I have more questions than answers lately. Life is full of "why's" and not enough answers. Today's burning question is this: Why is it so hard to remove the double spout on my portafilter? I have a really nice single spout that is collecting dust and I want to add it to the bottom of my Quick Mill Silvano's portafilter. The handle that comes with the machine has a double spout mounted on it from the factory. I use small shot glasses from Bodum which I think would work better with the single spout. After all I am making only one shot glass worth of espresso at a time.
Seems like the answer to this one would be simple - just take off the double spout and install the single spout and call it a day. There is the rub though. The double spout appears to my untrained eye to be welded on at the very least. Super glue might be added to the threads or mixed in with the greenish locktite looking stuff. Or maybe the portafilter is cast with this double spout attached as part of the mold. This last option seems most likely after futzing around for the better part of fifteen minutes this evening.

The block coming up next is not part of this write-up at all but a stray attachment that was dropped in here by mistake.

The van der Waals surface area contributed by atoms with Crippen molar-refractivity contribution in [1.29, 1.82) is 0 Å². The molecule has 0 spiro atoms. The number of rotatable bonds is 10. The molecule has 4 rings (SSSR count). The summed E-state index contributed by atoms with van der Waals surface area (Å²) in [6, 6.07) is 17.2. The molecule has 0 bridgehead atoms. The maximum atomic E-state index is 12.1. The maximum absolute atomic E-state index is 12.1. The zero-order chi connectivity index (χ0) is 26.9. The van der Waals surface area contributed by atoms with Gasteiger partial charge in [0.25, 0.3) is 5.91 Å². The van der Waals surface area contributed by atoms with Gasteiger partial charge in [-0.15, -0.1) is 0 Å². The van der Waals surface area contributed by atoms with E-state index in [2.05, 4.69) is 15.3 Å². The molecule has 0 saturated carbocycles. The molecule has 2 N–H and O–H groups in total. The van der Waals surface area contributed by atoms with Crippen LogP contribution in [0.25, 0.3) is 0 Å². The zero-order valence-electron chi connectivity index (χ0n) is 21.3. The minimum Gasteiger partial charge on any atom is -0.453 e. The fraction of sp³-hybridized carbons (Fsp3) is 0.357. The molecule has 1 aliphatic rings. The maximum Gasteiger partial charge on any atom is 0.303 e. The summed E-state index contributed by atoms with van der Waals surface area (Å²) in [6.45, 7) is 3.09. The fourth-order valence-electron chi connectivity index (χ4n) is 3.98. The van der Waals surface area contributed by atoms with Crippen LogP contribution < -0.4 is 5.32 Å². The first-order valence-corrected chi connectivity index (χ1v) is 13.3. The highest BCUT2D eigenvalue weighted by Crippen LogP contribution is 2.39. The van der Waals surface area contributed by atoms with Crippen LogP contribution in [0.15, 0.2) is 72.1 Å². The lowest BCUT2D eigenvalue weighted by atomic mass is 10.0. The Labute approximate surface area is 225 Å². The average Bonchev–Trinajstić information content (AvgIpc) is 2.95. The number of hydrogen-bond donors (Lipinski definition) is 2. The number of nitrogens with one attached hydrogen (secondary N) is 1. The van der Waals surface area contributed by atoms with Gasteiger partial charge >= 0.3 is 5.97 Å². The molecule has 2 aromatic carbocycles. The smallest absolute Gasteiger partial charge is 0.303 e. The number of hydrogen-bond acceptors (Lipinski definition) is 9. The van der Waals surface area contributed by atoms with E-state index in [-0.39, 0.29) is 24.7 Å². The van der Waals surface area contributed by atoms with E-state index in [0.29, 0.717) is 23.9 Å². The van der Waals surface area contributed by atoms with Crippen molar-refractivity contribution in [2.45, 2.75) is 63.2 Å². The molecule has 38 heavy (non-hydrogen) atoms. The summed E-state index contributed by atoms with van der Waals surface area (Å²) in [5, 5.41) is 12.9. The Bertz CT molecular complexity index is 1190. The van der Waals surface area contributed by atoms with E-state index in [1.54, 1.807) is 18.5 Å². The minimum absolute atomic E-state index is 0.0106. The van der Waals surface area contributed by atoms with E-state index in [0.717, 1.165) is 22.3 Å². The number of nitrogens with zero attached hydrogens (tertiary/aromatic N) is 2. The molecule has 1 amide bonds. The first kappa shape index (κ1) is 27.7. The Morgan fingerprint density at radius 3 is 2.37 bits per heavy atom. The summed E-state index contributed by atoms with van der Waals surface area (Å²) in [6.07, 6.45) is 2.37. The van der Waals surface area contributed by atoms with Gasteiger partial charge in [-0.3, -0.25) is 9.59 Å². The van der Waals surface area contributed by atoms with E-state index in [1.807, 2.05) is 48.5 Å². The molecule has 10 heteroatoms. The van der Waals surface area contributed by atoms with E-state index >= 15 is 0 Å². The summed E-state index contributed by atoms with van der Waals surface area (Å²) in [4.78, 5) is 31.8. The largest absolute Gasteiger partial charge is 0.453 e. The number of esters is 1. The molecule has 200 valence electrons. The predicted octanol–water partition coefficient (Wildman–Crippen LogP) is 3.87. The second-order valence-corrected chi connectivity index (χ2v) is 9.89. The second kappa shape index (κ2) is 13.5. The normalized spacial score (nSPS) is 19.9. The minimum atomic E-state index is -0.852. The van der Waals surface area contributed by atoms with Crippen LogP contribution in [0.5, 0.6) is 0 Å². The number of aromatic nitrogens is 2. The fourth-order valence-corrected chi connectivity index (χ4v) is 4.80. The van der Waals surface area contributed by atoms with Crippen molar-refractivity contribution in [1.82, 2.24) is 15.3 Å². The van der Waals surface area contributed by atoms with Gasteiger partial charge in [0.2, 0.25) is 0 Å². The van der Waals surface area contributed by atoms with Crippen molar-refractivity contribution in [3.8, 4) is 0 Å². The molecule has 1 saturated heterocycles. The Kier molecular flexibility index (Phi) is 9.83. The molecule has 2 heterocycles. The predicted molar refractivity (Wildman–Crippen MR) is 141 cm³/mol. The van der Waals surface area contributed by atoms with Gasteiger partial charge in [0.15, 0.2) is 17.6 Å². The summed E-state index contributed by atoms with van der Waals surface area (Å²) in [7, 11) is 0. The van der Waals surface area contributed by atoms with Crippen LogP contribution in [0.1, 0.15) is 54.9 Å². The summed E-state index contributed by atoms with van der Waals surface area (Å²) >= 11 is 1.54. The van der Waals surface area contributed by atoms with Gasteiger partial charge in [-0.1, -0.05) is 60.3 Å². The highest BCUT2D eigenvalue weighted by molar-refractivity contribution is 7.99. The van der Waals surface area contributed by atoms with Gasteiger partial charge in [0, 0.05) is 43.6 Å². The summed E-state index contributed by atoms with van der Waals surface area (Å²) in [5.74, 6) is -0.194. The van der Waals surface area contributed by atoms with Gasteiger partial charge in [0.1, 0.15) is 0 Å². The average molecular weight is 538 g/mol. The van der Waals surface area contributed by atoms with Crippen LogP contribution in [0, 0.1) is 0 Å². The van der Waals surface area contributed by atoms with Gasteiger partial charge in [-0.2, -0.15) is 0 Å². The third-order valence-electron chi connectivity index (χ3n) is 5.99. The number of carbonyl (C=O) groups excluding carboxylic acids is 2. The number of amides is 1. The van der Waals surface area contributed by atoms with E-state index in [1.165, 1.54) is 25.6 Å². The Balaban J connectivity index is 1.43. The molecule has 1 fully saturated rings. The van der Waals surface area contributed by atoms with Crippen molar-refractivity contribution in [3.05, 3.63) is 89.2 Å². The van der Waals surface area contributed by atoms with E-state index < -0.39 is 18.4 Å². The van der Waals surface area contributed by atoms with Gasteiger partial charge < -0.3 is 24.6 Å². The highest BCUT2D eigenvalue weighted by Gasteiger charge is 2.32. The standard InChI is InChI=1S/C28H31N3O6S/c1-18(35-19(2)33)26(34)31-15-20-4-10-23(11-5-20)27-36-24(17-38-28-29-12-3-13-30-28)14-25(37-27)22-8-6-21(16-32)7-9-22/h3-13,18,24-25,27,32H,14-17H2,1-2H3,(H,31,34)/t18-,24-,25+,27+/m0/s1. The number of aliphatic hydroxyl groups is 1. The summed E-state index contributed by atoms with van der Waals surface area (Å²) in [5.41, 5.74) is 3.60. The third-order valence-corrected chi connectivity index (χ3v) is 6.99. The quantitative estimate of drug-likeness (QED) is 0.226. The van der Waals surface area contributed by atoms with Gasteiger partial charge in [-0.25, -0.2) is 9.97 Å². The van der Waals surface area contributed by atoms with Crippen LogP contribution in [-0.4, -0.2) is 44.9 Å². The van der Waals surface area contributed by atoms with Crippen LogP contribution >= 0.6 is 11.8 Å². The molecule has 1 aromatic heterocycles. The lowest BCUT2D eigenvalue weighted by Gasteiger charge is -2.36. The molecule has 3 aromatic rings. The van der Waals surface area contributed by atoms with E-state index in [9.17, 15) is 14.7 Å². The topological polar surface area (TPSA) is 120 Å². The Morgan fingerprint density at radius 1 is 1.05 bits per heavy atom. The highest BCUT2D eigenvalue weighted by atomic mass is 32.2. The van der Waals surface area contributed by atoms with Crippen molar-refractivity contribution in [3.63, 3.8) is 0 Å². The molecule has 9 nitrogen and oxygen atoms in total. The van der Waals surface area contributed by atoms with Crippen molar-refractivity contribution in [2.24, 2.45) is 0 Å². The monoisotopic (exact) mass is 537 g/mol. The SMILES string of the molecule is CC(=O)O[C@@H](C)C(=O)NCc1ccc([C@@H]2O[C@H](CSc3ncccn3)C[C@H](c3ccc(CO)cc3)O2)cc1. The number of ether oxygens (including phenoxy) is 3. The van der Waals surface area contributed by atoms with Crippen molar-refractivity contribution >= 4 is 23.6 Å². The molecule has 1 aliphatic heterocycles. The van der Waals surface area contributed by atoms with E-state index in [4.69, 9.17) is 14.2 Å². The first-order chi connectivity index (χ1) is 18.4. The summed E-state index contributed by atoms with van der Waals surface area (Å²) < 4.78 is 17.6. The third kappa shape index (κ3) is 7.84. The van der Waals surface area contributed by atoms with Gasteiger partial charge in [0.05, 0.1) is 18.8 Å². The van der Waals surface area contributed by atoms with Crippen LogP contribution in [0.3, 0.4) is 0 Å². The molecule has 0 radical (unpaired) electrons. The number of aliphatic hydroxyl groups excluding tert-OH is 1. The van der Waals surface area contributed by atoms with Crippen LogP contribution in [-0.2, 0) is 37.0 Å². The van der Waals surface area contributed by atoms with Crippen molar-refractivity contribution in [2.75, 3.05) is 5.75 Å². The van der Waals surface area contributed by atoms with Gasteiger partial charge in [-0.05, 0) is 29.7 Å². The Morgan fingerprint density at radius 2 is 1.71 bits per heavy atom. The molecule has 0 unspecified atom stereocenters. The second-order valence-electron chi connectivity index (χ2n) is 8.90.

I put it in a small vice but the vice would not hold suction on the bottom. Never buy a cheap vice with a suction cup - well, I do use it a lot for other projects, so instead don't buy one to remove the enchanted spout from the Silvano's portafilter - it holds on to it's "precious" like a chrome plated Golem from the Lord of the Rings. After much disgust with the table vice I shoved a Philips head screwdriver through the holes on either side of the spout and torqued that chrome plated brass till it cried uncle.
After finally loosening it enough to remove it I decided against installing the single spout for now. I like the way the stream of espresso flows down the single hole in the bottom of the portafilter enough that I will leave it this way for now. Now that the portafilter is free from it's unholy bond with the double spout fired in the furnace of Mordor I can install the single whenever I get tired of my slightly naked portafilter.